BUFFALO, N.Y. — It's not a new crime, but it's one that's on the increase: the theft of used cooking oil from vats outside of restaurants.
In 2017 the National Association of Renderers estimated that $75 million in used cooking oil, referred to in the trade as “yellow grease,” was being stolen on a yearly basis.
According to a Buffalo-based firm involved in that industry, thefts are spiking for a variety of reason.
Founded 16 years ago by Sumit Majumdar, Buffalo Biodiesel pays 25 cents a gallon for the used cooking oil it collects from 18,000 restaurants in 12 states.
They clean and process it at their plant in Tonawanda, then sell it to refineries who ultimately produce bio fuels.
But in the last two years, thieves have been stealing it from their collection containers with increasing frequency
A crime of opportunity
According to Majumdar, the recent theft of grease from a vat his firm provided to Pan’s Garden restaurant in Buffalo was just one of one of perhaps 20,000 such thefts of grease his firm had contracted to pick up in just the last two years.
“It’s being stolen because the value of used cooking oil is so high," Majumdar said.
With federal mandates that an increasing amount fuel used for transportation must be infused with renewable sources to cut down on greenhouse gas emissions, it has increased the demand for such products, including yellow grease.
At the same time, the many restaurants that went out of business due to government forced shutdowns during the COVID-19 pandemic has reduced the available supply.
It’s also led to higher prices for the commodity.
“When the grease thefts first started a couple years ago, it was $2 and change per gallon for refined grease. Now it’s approaching, and now its approaching $4.50 a gallon,” Majumdar said.
According to Majumdar, thieves operating with a vacuum truck have been known to make up to $1,500 a day by first stealing the grease, then selling it on the black market for 10 times what he pays the restaurants to haul it away.
The illicit middle man
The grease thieves need willing partners in their enterprise, after all, noted Majumdar, “there are no pawn shops for this stuff.”
Instead, there needs to be a middle man who is willing to pay the thieves, then collect the grease and eventually sell mass quantities of it to an unscrupulous processor who will buy it without asking questions.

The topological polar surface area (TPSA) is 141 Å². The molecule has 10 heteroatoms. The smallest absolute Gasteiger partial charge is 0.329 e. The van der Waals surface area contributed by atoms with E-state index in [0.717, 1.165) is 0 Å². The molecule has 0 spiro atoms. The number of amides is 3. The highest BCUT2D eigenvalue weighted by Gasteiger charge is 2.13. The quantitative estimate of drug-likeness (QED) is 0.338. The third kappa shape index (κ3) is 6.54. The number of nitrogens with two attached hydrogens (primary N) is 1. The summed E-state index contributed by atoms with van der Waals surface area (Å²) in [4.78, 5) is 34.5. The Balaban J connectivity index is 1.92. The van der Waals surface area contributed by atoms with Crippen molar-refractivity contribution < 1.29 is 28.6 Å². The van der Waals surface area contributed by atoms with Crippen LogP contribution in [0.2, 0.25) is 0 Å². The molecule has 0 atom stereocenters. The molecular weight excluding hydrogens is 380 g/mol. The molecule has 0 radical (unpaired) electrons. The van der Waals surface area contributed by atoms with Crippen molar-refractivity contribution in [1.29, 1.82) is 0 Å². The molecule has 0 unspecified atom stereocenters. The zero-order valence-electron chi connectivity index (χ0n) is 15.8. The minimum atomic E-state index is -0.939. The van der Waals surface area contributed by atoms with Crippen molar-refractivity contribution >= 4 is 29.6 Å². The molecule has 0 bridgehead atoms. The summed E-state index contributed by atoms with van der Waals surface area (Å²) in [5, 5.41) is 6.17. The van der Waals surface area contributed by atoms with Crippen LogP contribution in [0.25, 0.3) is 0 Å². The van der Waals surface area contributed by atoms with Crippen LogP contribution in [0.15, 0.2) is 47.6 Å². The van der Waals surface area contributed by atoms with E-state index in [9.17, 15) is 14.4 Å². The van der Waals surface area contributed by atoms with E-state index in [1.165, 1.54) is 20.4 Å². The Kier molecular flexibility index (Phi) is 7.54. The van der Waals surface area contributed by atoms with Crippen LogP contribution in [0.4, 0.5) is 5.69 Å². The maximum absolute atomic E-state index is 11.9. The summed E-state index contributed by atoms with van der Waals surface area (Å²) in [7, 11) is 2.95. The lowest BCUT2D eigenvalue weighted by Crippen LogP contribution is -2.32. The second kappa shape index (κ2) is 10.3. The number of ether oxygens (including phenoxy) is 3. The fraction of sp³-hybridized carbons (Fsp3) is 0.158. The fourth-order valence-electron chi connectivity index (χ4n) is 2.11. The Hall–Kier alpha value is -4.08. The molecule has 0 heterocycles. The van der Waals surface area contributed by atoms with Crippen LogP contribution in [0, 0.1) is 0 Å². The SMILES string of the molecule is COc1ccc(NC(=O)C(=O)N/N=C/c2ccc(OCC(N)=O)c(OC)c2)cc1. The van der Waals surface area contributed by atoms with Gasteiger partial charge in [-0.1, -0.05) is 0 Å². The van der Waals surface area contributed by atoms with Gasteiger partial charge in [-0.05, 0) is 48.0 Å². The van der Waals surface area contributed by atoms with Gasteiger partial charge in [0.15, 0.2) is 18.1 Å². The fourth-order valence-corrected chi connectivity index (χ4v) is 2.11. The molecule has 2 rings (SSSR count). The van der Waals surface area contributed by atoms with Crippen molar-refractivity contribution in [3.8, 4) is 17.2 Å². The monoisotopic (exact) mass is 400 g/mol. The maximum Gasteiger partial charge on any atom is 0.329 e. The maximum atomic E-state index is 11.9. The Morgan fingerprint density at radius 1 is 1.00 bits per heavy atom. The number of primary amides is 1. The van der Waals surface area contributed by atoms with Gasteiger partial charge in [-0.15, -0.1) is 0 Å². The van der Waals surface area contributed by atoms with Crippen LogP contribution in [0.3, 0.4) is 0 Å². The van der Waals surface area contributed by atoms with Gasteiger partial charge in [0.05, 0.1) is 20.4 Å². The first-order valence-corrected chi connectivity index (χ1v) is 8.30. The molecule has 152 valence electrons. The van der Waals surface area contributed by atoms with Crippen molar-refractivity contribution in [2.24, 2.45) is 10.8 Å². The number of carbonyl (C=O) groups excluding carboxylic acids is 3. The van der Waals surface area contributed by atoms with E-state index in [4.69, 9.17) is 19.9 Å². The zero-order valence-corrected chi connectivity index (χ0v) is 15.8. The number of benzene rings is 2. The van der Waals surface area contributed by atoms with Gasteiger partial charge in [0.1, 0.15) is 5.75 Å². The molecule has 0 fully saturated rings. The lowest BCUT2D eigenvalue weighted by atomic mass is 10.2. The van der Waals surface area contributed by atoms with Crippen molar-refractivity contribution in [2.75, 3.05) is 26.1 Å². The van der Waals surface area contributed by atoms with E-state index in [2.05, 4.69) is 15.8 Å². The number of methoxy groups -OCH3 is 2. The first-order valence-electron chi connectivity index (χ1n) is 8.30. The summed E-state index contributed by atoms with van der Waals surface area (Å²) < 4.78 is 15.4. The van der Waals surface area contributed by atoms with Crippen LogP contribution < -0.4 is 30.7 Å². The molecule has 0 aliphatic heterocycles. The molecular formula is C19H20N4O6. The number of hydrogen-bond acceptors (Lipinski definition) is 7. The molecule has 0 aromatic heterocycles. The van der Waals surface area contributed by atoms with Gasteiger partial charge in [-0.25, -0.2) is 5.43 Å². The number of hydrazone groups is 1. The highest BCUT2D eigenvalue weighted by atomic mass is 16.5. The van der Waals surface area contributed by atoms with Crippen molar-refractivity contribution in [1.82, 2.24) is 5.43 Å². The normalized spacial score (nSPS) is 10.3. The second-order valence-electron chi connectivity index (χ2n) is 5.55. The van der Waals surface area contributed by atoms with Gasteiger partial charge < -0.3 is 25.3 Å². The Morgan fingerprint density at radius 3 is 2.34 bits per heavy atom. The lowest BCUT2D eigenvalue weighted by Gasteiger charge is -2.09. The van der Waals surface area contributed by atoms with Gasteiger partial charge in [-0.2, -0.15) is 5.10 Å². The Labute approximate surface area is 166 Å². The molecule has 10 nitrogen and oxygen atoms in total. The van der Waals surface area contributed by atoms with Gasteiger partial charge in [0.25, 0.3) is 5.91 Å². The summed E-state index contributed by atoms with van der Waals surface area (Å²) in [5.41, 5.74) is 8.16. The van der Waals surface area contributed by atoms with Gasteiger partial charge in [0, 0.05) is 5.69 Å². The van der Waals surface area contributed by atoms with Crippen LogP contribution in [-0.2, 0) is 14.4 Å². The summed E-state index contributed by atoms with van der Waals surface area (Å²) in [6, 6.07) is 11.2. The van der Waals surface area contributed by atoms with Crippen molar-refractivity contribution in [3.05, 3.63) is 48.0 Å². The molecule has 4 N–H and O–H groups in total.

“We’re prepared to say this is being done through organized crime,” said Tom George, a retired Town of Evans police Lieutenant, whom Mujumdar hired a few months ago as his law enforcement liaison.
Part of George’s job is to help Buffalo Biodiesel deal with prosecutors and police agencies over a multitude of jurisdictions in the many states where it has customers.
Tip of the iceberg
Even if a thief is caught, they may not face serious consequences despite the lucrative nature of their crime.
While they may be making a good deal of money from the black-market sale of the grease, the value of the theft may be calculated on what a legitimate buyer, such as Buffalo Biodiesel, would have paid the restaurant for the grease that is stolen.
For a 50-gallon drum, that would be about $12.50.
“That’s petit larceny,” noted George, whose job also involves convincing law enforcement that this is part of a bigger problem that could lead to more serious crimes, such as money laundering.
The bigger picture
If Majumdar is paying 25 cents per gallon of raw cooking pill, then selling the refined product he makes from it for $4.50 per gallon, it wouldn’t seem to make much sense for an unscrupulous operator to buy it from thieves for $2.50 per gallon and then make a much smaller profit.
Unless there’s something else involved.
If an organized crime syndicate is involved, as George believes, then it could be that they don’t care as much about the smaller amount they may be making on the grease, as they might about the opportunity such a scheme might create for the money laundering of profits from much more lucrative enterprises, such as drug sales.
In the meantime, the thieves are costing the restaurant owners the money they would have made by selling the grease to Majumdar, for whom the stakes are even higher.
“I think we’re probably losing close to $300,000 a week right now,” he said.
Coming to Western New York
While widespread, the largest rash of grease thefts experienced by Buffalo Biodiesel have come in states such as New Jersey and Pennsylvania, where up to 80% of the grease it has contracts to buy has been siphoned off by thieves, who brazenly break the locks on the vats or in some cases just saw their way through the covers of grease traps.
“We have places now where it’s not even worth picking up,” he said.
However, the recent theft of grease from Pan’s Garden tells him the grease bandits, in their never-ending thirst, are widening their area of operation.
“It tells me this is all moving toward Western New York,” he said.
Worried about violence
While the theft of grease may not sound serious, and in fact was once famously lampooned in an episode of the Simpsons, it’s no laughing matter to the victimized
If there is one thing that George believes local law enforcement should take seriously, is the threat of potential violence, which is something Majumdar is also concerned with, to the point that he’s hired a social media team to post stories about the thefts, and videos of them occurring, and to alert restaurants not only about the crimes, but also about the potential danger that exists in confronting the thieves.
“We’ve had incidences where they will confront these people and that’s what we’re concerned about,” George said. “This is going to ultimately escalate into violence against third parties, whether they are restaurant owners getting hurt or employees of Buffalo Biodiesel. Some of these people (when confronted) aren’t going to turn and run. There’s too much money involved.”